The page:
Q&A with S.C. Gwynne, author of ‘Hymns of the Republic’

The historian examines how the Civil War’s outcome hinged on the uncertain prospect of Abraham Lincoln’s reelection in 1864.

Courtesy of Kenny Braun
Historian S.C. Gwynne appears with his new book “Hymns of the Republic: The Story of the Final Year of the American Civil War.”

President Abraham Lincoln is such a beloved presence in American history that it seems as if his mythical status was inevitable. But Lincoln’s journey was not preordained. As the war ground on into its fourth year in 1864, Lincoln assumed voters would throw him out of the White House. What happened? Historian S.C. Gwynne chronicles the turnarounds in his fascinating and immensely readable “Hymns of the Republic: The Story of the Final Year of the American Civil War.” He talked with Monitor correspondent Randy Dotinga. 

Q: What is the state of the Civil War in early 1864 as a presidential election looms? 

It’s less certain than ever what is going to happen to the country, and it’s all about whether Lincoln is going to win or lose at the ballot box. He had two requirements: The Union gets put back together again and slavery is abolished. If Lincoln wins, then everybody knows he’s going to pursue the war until it’s won. But let’s say Lincoln loses. In that case, the assumption is that there’s going to be peace. It’s not clear what kind of peace, but people are going to come together and stop the fighting. So it all comes down to one guy. 

Q: Why isn’t the war a cakewalk for the North, which has more men and resources? 

One reason is Robert E. Lee. The Confederacy’s Army of Northern Virginia is the closest thing in American history to an invincible force. They’d won many battles when they had been outnumbered 2:1. At some point, the idea of Lee as indomitable becomes as potent as his army in a lot of ways. But the more Lee wins – or doesn’t lose – the more the South is destroyed. And the war doesn’t end. You see the rise of guerrilla and anti-civilian warfare, the rise of these horrible prison camps. The economic destruction of the South arises from its essential failure to lose the war.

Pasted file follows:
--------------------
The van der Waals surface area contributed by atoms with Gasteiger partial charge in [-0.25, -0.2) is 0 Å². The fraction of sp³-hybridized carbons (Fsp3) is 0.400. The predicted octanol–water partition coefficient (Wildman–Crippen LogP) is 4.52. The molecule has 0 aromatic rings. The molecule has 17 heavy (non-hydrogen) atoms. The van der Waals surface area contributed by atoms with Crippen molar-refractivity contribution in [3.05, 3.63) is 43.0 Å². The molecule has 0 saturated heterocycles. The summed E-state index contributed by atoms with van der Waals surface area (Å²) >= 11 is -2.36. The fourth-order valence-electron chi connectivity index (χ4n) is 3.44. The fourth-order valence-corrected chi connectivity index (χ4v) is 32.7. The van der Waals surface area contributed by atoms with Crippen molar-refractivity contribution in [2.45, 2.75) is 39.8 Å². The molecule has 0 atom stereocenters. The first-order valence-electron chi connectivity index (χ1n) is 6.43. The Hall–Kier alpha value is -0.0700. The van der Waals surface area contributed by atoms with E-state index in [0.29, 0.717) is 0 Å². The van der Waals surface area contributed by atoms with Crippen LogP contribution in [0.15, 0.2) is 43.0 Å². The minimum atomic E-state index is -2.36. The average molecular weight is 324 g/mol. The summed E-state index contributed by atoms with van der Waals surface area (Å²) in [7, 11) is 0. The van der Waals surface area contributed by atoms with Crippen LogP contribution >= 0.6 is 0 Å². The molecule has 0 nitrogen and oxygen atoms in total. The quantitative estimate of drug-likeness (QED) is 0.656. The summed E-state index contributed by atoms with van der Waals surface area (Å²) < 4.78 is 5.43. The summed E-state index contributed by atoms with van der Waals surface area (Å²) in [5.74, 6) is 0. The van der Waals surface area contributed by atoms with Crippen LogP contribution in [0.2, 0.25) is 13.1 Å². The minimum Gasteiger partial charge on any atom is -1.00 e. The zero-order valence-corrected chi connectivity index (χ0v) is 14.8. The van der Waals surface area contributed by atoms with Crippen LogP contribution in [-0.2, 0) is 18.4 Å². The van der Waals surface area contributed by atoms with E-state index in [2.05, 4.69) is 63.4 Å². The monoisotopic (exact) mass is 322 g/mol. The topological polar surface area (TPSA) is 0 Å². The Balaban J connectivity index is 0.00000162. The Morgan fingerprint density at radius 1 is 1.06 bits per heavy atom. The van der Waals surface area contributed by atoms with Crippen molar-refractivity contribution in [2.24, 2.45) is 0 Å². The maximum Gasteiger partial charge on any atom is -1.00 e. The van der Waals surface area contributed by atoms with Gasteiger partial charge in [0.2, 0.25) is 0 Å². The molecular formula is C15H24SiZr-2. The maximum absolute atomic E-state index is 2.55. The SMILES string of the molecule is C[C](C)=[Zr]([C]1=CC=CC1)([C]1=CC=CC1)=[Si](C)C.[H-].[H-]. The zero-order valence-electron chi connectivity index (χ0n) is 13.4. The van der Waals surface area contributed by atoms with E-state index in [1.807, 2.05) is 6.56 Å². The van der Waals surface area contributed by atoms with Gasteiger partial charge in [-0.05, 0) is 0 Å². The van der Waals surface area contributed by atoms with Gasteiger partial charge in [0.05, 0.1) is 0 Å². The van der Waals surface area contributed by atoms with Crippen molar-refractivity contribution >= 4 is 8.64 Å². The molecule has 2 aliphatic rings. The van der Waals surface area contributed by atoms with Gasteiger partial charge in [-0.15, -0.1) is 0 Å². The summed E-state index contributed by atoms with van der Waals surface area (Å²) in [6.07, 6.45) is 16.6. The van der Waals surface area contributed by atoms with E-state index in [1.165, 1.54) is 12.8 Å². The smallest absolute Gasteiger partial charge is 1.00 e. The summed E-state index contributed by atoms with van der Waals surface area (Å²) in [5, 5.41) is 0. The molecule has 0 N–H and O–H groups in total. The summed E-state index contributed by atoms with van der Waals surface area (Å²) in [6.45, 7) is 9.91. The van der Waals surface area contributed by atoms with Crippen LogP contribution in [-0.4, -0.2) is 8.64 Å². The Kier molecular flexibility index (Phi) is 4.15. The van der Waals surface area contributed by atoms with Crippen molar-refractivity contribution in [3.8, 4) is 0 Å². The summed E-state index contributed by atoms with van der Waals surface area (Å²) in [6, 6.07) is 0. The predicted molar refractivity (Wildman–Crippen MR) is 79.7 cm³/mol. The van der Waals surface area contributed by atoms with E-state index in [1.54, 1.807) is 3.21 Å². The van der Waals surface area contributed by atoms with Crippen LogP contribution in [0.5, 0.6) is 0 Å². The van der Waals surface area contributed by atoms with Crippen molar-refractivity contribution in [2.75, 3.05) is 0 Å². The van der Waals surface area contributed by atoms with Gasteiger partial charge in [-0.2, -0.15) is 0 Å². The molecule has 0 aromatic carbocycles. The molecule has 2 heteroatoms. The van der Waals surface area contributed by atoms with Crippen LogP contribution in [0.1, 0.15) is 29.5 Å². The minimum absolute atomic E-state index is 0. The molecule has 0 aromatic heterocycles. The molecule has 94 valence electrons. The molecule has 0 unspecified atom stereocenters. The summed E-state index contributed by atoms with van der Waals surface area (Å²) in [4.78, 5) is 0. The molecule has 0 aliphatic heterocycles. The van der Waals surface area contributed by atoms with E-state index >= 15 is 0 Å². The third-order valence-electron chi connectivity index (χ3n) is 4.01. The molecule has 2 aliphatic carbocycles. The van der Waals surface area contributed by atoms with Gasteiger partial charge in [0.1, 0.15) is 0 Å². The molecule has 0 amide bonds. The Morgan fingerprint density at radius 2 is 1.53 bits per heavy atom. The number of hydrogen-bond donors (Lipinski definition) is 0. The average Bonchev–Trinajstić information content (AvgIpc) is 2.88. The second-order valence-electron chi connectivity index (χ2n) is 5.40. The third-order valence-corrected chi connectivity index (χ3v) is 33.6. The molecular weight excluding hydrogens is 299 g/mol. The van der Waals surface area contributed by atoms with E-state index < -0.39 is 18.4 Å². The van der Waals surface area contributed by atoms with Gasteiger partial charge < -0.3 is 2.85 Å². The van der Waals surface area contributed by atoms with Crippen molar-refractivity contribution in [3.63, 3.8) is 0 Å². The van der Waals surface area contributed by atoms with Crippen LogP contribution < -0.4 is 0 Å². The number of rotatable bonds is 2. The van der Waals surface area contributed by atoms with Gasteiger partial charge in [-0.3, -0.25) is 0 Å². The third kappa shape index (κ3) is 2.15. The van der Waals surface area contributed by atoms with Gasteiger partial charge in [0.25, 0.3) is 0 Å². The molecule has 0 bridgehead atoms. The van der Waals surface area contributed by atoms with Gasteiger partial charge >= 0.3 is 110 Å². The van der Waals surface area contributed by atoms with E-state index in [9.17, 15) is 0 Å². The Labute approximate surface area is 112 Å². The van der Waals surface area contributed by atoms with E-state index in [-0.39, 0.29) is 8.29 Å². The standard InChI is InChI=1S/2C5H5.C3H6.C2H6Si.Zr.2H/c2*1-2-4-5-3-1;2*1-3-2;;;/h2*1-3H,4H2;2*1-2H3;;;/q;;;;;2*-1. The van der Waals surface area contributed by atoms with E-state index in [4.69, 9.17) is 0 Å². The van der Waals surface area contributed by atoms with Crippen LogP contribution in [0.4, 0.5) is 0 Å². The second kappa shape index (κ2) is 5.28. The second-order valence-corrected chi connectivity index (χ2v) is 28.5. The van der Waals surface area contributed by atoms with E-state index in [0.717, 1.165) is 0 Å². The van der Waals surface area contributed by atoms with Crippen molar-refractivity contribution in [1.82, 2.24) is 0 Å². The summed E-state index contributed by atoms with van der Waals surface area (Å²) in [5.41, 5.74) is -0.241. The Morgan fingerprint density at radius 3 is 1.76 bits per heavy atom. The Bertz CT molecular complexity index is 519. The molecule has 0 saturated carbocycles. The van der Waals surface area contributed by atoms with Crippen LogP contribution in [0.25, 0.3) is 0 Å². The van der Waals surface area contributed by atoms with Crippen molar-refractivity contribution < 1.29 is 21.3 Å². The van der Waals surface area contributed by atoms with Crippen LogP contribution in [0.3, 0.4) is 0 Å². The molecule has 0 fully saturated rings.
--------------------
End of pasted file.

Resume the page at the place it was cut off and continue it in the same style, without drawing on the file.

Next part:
Q: What is the key to the success of Gen. Ulysses S. Grant?

Lincoln had this problem finding a general who is willing basically to go in and hammer, and just keep hammering, and fight a war of attrition. Grant was that general. The rap on Grant is that he’s a butcher who’s just going to shove these guys into battles and have them cut into pieces. I admire Grant very much and think he was a decent guy, but there was something about him that you can’t deny: He didn’t mind sacrificing men. 

Q: How bad did things get for Lincoln?

If you had polled the nation and certainly [if you had asked those in] the corridors of power in August of 1864, a few months before the November election, Lincoln would have lost by a significant margin. [Critics said] he was mismanaging this terrible war and messing with civil liberties. Hundreds of thousands of people were dying, and everything was going just horribly. Lincoln himself was convinced he was going to lose. He was trying to figure out how to plan the transition in such a way that he could end the war before the new president came in.

Q: What lessons can we learn from Lincoln?

He had this absolute steadfastness. There were so many places where he could have wavered, given in a little bit, and said, “Let’s get together at the peace table, and we’ll work it out and stop this war.” He wouldn’t do it. He wanted to treat the Southerners in a kindly way after the war. But he just simply wouldn’t budge on the question of abolition of slavery. His success came after perseverance that was almost unimaginable.

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